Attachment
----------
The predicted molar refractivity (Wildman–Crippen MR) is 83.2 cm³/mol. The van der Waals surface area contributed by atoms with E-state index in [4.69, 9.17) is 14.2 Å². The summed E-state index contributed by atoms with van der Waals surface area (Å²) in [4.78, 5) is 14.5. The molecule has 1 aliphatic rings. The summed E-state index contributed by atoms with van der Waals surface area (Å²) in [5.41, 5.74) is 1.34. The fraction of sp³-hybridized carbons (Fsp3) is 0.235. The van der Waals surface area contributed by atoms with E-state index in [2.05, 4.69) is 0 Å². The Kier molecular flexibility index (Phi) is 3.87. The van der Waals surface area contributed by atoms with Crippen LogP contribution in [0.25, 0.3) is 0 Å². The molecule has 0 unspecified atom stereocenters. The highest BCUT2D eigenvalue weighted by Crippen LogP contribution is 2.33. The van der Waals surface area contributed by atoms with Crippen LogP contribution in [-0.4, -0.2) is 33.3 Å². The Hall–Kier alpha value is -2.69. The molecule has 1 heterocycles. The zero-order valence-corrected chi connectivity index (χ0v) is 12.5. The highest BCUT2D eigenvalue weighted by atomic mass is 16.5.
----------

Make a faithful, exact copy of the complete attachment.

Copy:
The predicted molar refractivity (Wildman–Crippen MR) is 83.2 cm³/mol. The van der Waals surface area contributed by atoms with E-state index in [4.69, 9.17) is 14.2 Å². The summed E-state index contributed by atoms with van der Waals surface area (Å²) in [4.78, 5) is 14.5. The molecule has 1 aliphatic rings. The summed E-state index contributed by atoms with van der Waals surface area (Å²) in [5.41, 5.74) is 1.34. The fraction of sp³-hybridized carbons (Fsp3) is 0.235. The van der Waals surface area contributed by atoms with E-state index in [2.05, 4.69) is 0 Å². The Kier molecular flexibility index (Phi) is 3.87. The van der Waals surface area contributed by atoms with Crippen LogP contribution in [0.25, 0.3) is 0 Å². The molecule has 0 unspecified atom stereocenters. The highest BCUT2D eigenvalue weighted by Crippen LogP contribution is 2.33. The van der Waals surface area contributed by atoms with Crippen LogP contribution in [-0.4, -0.2) is 33.3 Å². The Hall–Kier alpha value is -2.69. The molecule has 1 heterocycles. The zero-order valence-corrected chi connectivity index (χ0v) is 12.5. The highest BCUT2D eigenvalue weighted by atomic mass is 16.5.